The Ottawa Senators are running out of time to tie up Matt Duchene on a new contract. TSN’s Darren Dreger reported that some pretty high numbers are being thrown about:[mytwitter url=”https://twitter.com/DarrenDreger/status/1086991027133710336″]
If we take the lower number, you’re looking at an 8 by 8 deal which feels excessive, especially for a player who did his best work for the Avalanche by leaving the team. Still, Duchene is 28, has a good few years left in his career and wants to get paid.
It could be that Duchene loves Ottawa, but also loves bathing in crisp $100 dollar bills, so wants to get as much as he can. It could also be that he’s demanding terms that the Sens simply won’t meet and will therefor trade him elsewhere (maybe to a team capable of winning a Cup).
Assuming that the team wants to keep Duchene, is he worth an 8 by 8 deal? This year Duchene has played very well, by Ottawa standards, so let’s compare his performance to his NHL peers (and their contracts). At the time of writing Duchene is averaging 1.12 points per game. This puts him in the same room as Steven Stamkos ($8.5 mil, 8 year), Elias Lindholm ($4.8 mil, 6 year), Jack Eichel ($10 mil, 8 year), Elias Pettersson, Taylor Hall ($6 mil, 7 year), Brad Marchand ($6.1 mil, 8 year), Alex Ovechkin ($9.5 mil, 13 year), Evgeni Malkin($9.5 mil, 8 year) & Phil Kessel ($8 mil, 8 year).
We can forget about Pettersson’s contract as there’s no way Duchene will take ELC money, but other contracts for players bringing the same point production as Duchene are comparable to the length and value of what Dreger talks about. Unfortunately for Duchene, many of those players have their names on the Stanley Cup, or are at least the cornerstone of their franchise. As I see it, the Sens have a few options:
Duchene wants a contract that will effectively see him end his career in Ottawa. This is a bad idea for two reasons. Firstly, Duchene isn’t a proven winner like most of the names above. Secondly, the Sens likely can’t afford a wage bill that high. The team might be comfortably within the salary cap, but this isn’t down to savvy negotiating, it’s because the team doesn’t have the money to make it rain big contracts. If Mark Stone goes, then the Sens will likely want to hang onto Duchene.[mytwitter url=”https://twitter.com/SNkylebukauskas/status/1092828932787847169″]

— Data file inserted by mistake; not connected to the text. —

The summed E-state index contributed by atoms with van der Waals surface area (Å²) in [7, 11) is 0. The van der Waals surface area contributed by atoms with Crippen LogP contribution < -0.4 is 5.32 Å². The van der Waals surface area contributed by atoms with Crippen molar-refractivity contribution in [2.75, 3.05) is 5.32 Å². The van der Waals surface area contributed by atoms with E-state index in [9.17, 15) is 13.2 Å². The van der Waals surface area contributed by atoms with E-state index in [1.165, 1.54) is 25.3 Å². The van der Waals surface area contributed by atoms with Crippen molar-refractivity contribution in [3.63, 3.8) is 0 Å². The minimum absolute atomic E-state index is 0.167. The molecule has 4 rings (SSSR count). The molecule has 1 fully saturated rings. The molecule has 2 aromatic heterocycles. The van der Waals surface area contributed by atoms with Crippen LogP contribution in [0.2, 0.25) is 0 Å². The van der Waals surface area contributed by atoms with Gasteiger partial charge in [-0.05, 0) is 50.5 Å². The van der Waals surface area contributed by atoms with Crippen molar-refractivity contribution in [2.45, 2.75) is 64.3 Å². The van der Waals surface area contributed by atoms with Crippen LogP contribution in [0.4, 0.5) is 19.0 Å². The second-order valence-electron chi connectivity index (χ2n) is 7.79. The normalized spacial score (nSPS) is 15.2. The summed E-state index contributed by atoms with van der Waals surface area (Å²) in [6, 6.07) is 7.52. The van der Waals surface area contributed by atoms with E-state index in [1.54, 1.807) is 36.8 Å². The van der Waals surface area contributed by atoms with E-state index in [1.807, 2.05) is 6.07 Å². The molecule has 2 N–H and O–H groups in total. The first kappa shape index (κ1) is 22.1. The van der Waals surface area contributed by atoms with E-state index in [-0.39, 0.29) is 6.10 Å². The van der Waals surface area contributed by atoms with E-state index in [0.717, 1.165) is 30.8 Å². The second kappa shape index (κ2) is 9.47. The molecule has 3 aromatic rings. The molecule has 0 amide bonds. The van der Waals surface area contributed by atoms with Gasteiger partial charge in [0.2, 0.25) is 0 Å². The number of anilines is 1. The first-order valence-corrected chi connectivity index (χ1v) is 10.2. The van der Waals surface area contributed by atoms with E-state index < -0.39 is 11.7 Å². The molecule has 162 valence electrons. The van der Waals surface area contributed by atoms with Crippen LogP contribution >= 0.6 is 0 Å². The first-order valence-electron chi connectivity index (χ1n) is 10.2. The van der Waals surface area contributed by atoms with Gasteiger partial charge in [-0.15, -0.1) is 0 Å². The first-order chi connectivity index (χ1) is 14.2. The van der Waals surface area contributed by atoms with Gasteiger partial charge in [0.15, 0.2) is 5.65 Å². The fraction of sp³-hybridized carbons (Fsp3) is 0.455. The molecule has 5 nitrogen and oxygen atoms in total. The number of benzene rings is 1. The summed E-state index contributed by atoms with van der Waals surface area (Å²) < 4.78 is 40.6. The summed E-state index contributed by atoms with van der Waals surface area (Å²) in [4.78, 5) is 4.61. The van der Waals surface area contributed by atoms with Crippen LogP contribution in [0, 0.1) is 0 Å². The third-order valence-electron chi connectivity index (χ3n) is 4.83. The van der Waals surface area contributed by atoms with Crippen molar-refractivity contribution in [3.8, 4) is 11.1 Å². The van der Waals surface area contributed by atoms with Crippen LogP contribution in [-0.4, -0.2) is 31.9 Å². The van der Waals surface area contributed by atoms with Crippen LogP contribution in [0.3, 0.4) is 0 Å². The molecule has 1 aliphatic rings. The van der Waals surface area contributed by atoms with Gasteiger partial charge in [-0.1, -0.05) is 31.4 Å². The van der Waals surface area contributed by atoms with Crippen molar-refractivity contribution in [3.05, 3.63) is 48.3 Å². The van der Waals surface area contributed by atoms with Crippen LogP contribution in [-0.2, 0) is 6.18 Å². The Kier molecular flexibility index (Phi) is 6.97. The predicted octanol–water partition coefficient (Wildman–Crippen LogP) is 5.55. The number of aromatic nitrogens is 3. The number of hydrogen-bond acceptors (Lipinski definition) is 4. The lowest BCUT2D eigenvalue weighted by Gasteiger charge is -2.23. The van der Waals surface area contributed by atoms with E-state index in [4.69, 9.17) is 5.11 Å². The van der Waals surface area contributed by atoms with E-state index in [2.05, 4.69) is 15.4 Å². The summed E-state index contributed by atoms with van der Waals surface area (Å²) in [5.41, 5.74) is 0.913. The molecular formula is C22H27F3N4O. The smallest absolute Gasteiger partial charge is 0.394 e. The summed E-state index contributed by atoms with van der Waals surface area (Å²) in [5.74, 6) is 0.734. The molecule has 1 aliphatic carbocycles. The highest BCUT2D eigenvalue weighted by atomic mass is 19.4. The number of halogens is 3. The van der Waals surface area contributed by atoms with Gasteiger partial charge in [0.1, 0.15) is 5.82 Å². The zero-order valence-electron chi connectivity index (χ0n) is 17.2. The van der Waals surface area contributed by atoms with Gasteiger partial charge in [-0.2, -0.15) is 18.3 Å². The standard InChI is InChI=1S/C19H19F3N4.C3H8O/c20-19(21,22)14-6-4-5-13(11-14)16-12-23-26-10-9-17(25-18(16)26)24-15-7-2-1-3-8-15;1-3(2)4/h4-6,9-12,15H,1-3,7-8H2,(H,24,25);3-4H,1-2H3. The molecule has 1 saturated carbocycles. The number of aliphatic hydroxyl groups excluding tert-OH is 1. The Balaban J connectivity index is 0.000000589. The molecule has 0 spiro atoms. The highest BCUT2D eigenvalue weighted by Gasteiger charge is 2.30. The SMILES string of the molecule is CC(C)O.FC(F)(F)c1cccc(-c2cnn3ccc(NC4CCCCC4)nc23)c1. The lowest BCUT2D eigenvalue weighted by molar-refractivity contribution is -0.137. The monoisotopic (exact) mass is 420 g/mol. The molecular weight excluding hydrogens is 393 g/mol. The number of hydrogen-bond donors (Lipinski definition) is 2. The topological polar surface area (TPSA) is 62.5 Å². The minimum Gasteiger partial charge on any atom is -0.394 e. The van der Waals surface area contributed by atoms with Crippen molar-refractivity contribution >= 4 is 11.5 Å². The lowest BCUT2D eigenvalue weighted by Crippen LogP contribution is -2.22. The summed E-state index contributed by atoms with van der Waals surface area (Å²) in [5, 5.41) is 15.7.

The Ottawa forward has given some cryptic hints about his future with the above assault on the English language. If the Sens decided that Duchene was the future of the franchise, how much should they pony up? The advantage that Ottawa has is that no other GM in their right mind is gonna pay $8 mil on an 8 year contract (he says…) so if the team is going to offer big money, it’ll likely be on a shorter contract. If Duchene wants to finish his career in the nation’s capital, then a deal in the $6.5 mil with bonuses ballpark is more likely.
This season and next will see some big names become UFA and RFA, so the Sens will need to prioritize how they’re going to distribute what salary it can.
The Sens won’t want to be tied into a long contract, but Duchene wants job security. A shorter contract gives the team flexibility, but is also likely to be rejected allowing the Sens to…
For a team that’s rebuilding and isn’t going to win anything any time soon, devoting a large chunk of salary to one player isn’t a smart move. Duchene will fetch some picks if traded, and for a team looking for a rental, might be a smart move. Unfortunately for Duchene, while this might see him move to an actual cup contender, it’ll be a short term move as I can’t see any other team willing to consider a heavy, long term contract come the end of the season.
What do you think the Senators should do with Duchene? Vote on the twitter poll below![mytwitter url=”https://twitter.com/4thLineWriting/status/1092932367747108866″]
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